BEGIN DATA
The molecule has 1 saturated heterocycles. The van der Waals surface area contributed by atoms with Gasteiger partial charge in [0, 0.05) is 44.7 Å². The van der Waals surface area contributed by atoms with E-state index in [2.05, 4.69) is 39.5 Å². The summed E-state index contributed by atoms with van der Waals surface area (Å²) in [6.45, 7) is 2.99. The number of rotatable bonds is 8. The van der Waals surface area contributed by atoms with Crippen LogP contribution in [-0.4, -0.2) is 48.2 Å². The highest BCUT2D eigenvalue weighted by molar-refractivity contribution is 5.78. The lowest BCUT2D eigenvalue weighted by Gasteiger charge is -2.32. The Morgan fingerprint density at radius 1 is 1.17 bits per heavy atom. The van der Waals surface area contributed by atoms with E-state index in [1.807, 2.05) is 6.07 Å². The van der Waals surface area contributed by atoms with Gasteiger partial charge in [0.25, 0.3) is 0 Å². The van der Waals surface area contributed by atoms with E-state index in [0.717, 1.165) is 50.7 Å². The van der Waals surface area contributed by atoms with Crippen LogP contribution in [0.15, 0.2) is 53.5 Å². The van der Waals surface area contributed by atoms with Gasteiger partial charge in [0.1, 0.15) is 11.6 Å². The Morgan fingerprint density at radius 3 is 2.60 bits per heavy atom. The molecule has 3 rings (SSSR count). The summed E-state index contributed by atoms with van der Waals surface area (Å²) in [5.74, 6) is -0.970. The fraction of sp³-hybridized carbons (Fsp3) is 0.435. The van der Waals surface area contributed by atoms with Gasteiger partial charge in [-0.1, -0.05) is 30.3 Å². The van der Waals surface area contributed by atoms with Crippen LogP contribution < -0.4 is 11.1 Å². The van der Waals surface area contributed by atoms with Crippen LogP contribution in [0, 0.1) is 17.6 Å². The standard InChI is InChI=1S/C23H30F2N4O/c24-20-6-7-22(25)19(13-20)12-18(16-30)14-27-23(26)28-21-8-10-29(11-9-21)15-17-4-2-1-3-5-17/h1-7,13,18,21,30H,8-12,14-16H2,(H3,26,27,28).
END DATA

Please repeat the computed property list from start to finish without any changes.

The molecule has 1 saturated heterocycles. The van der Waals surface area contributed by atoms with Gasteiger partial charge in [0, 0.05) is 44.7 Å². The van der Waals surface area contributed by atoms with E-state index in [2.05, 4.69) is 39.5 Å². The summed E-state index contributed by atoms with van der Waals surface area (Å²) in [6.45, 7) is 2.99. The number of rotatable bonds is 8. The van der Waals surface area contributed by atoms with Crippen LogP contribution in [-0.4, -0.2) is 48.2 Å². The highest BCUT2D eigenvalue weighted by molar-refractivity contribution is 5.78. The lowest BCUT2D eigenvalue weighted by Gasteiger charge is -2.32. The Morgan fingerprint density at radius 1 is 1.17 bits per heavy atom. The van der Waals surface area contributed by atoms with E-state index in [1.807, 2.05) is 6.07 Å². The van der Waals surface area contributed by atoms with Gasteiger partial charge in [0.25, 0.3) is 0 Å². The van der Waals surface area contributed by atoms with E-state index in [0.717, 1.165) is 50.7 Å². The van der Waals surface area contributed by atoms with Crippen LogP contribution in [0.15, 0.2) is 53.5 Å². The van der Waals surface area contributed by atoms with Gasteiger partial charge in [0.1, 0.15) is 11.6 Å². The Morgan fingerprint density at radius 3 is 2.60 bits per heavy atom. The molecule has 3 rings (SSSR count). The summed E-state index contributed by atoms with van der Waals surface area (Å²) in [5.74, 6) is -0.970. The fraction of sp³-hybridized carbons (Fsp3) is 0.435. The van der Waals surface area contributed by atoms with Gasteiger partial charge in [-0.1, -0.05) is 30.3 Å². The van der Waals surface area contributed by atoms with Crippen LogP contribution < -0.4 is 11.1 Å². The van der Waals surface area contributed by atoms with Crippen LogP contribution in [0, 0.1) is 17.6 Å². The standard InChI is InChI=1S/C23H30F2N4O/c24-20-6-7-22(25)19(13-20)12-18(16-30)14-27-23(26)28-21-8-10-29(11-9-21)15-17-4-2-1-3-5-17/h1-7,13,18,21,30H,8-12,14-16H2,(H3,26,27,28).